Note that I also see a degenerate strategy on the other side as well: the GM can simply yield in every conflict, so that the players never lose and therefore cannot advance the story arc. This strategy is sufficiently stupid that I don't feel compelled to fix it.
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Michael S. Miller
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« Reply #4 on: February 15, 2006, 07:21:58 AM »

Hi, Paul! Thanks for reading the game!

I'm going to pull out a few quotes from your last post and address them all together, because they're all different facets of the same thing:

I admit I am speaking from the perspective of having never played the game. However, I don't see any reason why a player with a good understanding of the rules would ever willingly devastate a trait.
Quote
A GM might coax a player into devastating a trait through good roleplaying, but from a mechanical perspective he would be foolish to do so.

Quote
Makes sense. I do recognize that the GM can coax the players to play in a particular way through good role-playing and story telling. I am a bit neurotic about rules, though. One of the parameters I use in evaluating RPGs is whether or not the rules work independent of the storytelling background. One of the things I like about WGP is that is seems to work very well in that regard. I see only a handful of loopholes.

Quote
I am still not convinced that a GM will be able to push aspects up to devastated without coaxing and roleplaying. Unless the GM can coax a player to cooperate, it seems to easy enough to the player to defend his strife aspect and keep its suffering well away from the imperiled level. Even if the GM wins every conflict, the player has more opportunities to decrease suffering than the GM has to increase it.

Quote
I know that a good GM can counter this through good role-playing, and setting appropriately nasty stakes, but since winning stakes has no mechanical effect on the game, it still allows for the degenerate player strategy of "defend my strife aspect at all costs". Since I am a rules-wonk, degenerate strategies bother me and prompt me to invent house rules to counter them. I am trying to figure out if there is something in the existing rules I am missing that keep this degenerate strategy from working.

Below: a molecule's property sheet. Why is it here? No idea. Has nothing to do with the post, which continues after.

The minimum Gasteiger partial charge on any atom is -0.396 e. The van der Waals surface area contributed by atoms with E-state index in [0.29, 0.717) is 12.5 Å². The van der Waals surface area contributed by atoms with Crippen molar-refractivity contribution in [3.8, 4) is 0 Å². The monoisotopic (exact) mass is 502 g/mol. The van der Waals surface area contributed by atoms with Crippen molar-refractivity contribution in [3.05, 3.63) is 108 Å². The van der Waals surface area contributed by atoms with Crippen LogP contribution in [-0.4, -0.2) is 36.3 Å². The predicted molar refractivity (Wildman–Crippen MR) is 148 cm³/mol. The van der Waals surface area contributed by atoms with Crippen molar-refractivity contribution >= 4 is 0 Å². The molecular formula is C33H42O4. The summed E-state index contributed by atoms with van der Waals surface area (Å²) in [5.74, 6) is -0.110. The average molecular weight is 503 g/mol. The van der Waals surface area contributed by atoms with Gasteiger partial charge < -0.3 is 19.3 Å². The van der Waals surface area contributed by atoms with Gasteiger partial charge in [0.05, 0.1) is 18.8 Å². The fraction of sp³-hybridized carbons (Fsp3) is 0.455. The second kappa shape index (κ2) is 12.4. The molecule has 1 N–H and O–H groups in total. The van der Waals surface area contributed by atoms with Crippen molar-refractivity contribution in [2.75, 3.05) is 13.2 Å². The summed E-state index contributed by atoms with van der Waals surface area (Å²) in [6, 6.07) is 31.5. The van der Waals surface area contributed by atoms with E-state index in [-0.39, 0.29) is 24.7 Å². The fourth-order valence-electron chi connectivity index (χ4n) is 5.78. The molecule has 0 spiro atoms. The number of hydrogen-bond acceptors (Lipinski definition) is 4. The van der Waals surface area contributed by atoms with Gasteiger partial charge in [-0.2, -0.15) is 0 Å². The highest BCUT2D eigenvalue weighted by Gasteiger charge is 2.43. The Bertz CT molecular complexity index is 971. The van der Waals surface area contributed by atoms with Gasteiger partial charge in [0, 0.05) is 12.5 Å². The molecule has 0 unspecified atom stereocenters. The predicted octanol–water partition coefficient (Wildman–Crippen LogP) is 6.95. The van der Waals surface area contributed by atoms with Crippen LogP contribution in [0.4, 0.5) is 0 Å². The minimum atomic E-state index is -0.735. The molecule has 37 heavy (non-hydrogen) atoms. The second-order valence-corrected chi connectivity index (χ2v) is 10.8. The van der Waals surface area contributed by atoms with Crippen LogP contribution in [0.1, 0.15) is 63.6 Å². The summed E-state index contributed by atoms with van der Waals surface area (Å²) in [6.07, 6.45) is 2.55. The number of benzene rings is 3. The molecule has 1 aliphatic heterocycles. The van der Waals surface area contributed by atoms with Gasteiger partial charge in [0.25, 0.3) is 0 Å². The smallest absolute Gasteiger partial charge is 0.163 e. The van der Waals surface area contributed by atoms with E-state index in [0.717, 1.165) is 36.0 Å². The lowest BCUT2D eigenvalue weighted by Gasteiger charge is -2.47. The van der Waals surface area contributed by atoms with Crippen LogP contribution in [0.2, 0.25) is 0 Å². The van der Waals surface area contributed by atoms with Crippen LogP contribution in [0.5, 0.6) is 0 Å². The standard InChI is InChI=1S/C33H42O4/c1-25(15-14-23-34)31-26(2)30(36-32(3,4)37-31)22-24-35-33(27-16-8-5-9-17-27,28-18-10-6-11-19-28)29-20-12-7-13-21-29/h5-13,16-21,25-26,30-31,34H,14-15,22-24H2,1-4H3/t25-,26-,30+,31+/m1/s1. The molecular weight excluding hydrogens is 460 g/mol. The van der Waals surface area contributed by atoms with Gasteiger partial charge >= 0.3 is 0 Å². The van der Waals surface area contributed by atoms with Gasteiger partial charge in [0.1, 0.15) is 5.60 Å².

A number of people have pointed this out to me. Let me say plainly: With Great Power... is not written to work well as a straight card game. If the players refuse to care about the fictional aspects that they create, the game will fall flat. The reason I put so much opportunity for player creativity to shape the imaginary comic book is to entice players to care about it. The reason the last question in the Origin Process is "What aspect do YOU care about the most?" is to let players say what they care about. If you've ever played Chess with someone that doesn't want to win, you know what playing WGP... with players that don't care about the fictional content is like.

So, someone could attempt your "degenerate" strategy of protecting their Strife aspect at all costs, However, that probably means they were lying when they answered the Strife question in the Origin Process--if they really cared about that aspect of their hero, they'd want to feature it in scenes, which means opening it to the possibility of Suffering.